Brute It (Try Hack Me)
I am currently in the process of completing these boxes on Try Hack Me again in an effort to document my experience, reinforce my knowledge of the topics, and improve my ability to concisely communicate the pentest lifecycle.
An initial nmap scan of the top 1000 ports of the target reveals two open ports:
- 22 (SSH)
- 80 (HTTP)
The target is an Ubuntu Linux OS as indicated by the version information for the SSH and Apache services.
As indicated by the http-title details in the nmap results, the title for the web application hosted by Apache is the default title.
Browsing to the web application, there is no information visible on the default Apache page, no leaked information in the page source, and no robots.txt file. With no information to progress off of, we shall proceed to directory enumeration.
The /admin endpoint is the only interesting result in the gobuster scan so let’s browse to that!
Checking out the page source…
The system administrator left a vital piece of information for us to take advantage of (as if anyone would forget the username admin). This may have been the logical approach but since the room is called “bruteit”, let’s brute force the login as admin.
First, we need to intercept the request to analyze how the payload is structured. This could be in the browser Developer Tools but I like to practice with Burpsuite.
Turning on the intercept and browser proxy, we captured the request. The request contains two fields, user and pass. We could use Burpsuite’s Intruder feature to brute force the request but the free version has an obscene throttling rate so let’s use Hydra.
If we use Hydra, we need to know what an invalid authentication attempt looks like.
That string, “Username or password invalid”, is important for our success with Hydra. Hydra’s http-post-form module expects at least 3 parameters 1:
- POST endpoint
- POST payload
- Failure string
The last parameter could be other values other than a failure string but failure is the default. Let’s construct the hydra command but I will break the command down in the Useful Commands section closer to the bottom of this post.
Success! Looks like the password for the admin user,
xavier was present in the rockyou wordlist. Authenticating as admin, we are redirected to /panel.
We now have our initial foothold into the target.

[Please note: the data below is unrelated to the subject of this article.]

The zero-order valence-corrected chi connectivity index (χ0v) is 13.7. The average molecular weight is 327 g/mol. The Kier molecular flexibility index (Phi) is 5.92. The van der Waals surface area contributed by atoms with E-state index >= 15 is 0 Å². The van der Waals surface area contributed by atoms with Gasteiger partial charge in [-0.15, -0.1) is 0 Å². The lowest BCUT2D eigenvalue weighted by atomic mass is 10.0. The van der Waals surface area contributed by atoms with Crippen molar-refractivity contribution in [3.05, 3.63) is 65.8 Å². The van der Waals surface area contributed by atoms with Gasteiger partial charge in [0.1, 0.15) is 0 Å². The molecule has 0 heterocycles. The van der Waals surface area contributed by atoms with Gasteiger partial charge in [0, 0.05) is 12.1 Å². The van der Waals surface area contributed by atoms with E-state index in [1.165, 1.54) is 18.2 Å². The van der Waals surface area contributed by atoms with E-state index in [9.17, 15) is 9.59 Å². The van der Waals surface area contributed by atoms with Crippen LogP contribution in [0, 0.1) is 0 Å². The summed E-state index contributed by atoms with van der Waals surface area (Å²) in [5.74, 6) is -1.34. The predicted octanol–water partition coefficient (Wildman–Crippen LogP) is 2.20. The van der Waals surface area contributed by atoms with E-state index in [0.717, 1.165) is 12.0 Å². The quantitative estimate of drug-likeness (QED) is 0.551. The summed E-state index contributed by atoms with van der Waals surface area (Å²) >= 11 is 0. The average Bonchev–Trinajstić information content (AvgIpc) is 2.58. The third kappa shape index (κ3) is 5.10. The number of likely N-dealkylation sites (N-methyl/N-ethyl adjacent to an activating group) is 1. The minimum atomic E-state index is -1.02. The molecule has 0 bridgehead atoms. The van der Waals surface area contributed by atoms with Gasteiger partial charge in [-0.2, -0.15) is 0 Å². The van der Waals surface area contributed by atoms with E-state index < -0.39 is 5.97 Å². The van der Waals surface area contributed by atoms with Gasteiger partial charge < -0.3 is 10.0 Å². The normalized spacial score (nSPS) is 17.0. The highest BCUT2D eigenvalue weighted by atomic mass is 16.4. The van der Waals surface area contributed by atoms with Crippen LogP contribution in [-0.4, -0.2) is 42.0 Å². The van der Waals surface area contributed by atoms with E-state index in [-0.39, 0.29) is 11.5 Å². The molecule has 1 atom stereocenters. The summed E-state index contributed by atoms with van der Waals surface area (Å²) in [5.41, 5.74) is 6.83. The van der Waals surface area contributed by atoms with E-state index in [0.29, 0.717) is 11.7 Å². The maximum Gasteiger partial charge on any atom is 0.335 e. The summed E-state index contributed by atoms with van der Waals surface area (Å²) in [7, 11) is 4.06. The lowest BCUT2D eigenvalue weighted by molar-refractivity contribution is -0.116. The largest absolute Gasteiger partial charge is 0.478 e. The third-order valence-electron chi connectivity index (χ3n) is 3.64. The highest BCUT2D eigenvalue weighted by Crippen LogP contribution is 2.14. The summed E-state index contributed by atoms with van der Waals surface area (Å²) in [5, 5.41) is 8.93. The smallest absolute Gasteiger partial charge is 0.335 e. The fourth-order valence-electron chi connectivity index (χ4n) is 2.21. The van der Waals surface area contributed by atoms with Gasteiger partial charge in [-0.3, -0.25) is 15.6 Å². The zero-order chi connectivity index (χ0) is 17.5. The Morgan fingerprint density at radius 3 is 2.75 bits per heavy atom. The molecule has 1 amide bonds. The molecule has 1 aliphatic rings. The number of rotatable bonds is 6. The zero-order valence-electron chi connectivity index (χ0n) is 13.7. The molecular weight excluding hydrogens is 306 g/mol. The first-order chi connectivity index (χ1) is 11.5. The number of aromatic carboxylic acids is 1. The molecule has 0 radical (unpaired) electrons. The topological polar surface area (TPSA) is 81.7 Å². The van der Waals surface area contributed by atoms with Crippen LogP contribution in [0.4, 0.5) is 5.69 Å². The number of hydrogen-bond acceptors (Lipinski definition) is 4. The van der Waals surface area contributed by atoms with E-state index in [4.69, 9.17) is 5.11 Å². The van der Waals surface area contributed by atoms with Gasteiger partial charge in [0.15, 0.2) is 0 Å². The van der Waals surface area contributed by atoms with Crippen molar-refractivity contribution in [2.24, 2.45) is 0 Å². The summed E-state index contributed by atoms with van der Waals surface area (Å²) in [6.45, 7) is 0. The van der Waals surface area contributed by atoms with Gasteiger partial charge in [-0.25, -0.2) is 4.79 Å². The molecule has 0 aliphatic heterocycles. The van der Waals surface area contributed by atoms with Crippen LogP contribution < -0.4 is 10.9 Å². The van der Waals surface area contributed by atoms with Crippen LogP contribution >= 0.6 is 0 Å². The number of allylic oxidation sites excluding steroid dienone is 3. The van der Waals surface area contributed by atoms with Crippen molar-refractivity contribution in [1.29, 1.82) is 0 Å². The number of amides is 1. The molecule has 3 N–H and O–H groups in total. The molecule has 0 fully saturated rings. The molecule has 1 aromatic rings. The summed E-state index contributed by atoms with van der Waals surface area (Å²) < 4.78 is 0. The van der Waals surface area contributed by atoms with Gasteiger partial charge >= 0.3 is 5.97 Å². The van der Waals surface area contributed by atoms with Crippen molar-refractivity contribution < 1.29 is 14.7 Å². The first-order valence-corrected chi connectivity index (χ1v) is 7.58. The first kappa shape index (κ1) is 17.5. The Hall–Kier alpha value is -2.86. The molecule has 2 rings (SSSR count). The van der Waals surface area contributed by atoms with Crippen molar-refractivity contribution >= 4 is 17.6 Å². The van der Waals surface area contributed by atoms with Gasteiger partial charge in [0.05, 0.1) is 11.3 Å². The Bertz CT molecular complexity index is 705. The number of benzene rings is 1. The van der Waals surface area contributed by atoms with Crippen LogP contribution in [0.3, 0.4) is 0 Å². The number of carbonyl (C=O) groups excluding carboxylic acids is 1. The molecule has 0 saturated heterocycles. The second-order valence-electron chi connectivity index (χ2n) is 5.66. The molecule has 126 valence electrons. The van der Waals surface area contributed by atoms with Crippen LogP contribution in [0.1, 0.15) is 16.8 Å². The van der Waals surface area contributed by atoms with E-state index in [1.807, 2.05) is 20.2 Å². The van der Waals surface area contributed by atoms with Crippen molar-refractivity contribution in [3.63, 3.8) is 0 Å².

Let’s download the private key.
-----BEGIN RSA PRIVATE KEY-----
-----END RSA PRIVATE KEY-----
Hmm. This probably was not as easy as I thought. The private key is protected by a passphrase.
No matter. There is an incredibly useful series of scripts that convert encrypted files to a hash that John the Ripper can understand and crack. These scripts are of the form
<service>2john. To crack the private key passphrase, we shall use ssh2john.
The command structure is also incredibly simple,
ssh2john.py id_rsa > filename.
Phew, JTR will crack that SSH encrypted key very quickly.
Now, we have definitely obtained our initial foothold. Let’s grab the user flag and move on to privilege escalation. The user flag is available at /home/john/user.txt.
We’ll begin by listing out the sudo privileges of the user.
Okay! Looks like we can use /bin/cat as root with no password which is great since we don’t have a password to begin with.
We could read the contents of the root.txt file which is likely located in the root user’s directory but we could use this as an opportunity to try to crack the root user’s password.
We can save the contents of the /etc/passwd and /etc/shadow file to our attacker machine, use the unshadow command to combine them into a single file and use JTR to crack the hashes.
Woot woot! John found the password for the root user in the rockyou.txt file. Let’s switch as root and grab the root flag.
And with that, we have completed the room.
hydra -l admin -P /usr/share/wordlists/rockyou.txt 10.10.150.210 http-post-form "/admin/:user=admin&pass=^PASS^:Username or password invalid"
-l admin: User the username admin
-P rockyou.txt: User the password list provided
10.10.150.210: target to use
http-post-form: Hydra module to use (parameters for the module are separate by colons)
"/admin/": POST endpoint
"user=admin&pass=^PASS^": The POST payload data. In this case, user and pass are the fields the serve expects. We’re hardcoding admin as the username and ^PASS^ is the expected Hydra placeholder for the password from the password list
Username or password invalid: The failure condition string that Hydra searches for in the resopnse
The first time I completed this room, I think I followed the Try Hack Me questions order which gives a strong pathway to solving this room. At that time, I don’t think I would have tried to crack the root user’s password and would have just grabbed the file instead.
In this journey to create a writeup and document it on this website, I am not using the questions to guide me to solving this room. With experience, this room is definitely on the easier end but it provides a lot of experience with brute forcing authentication and cracking various sorts of hashes.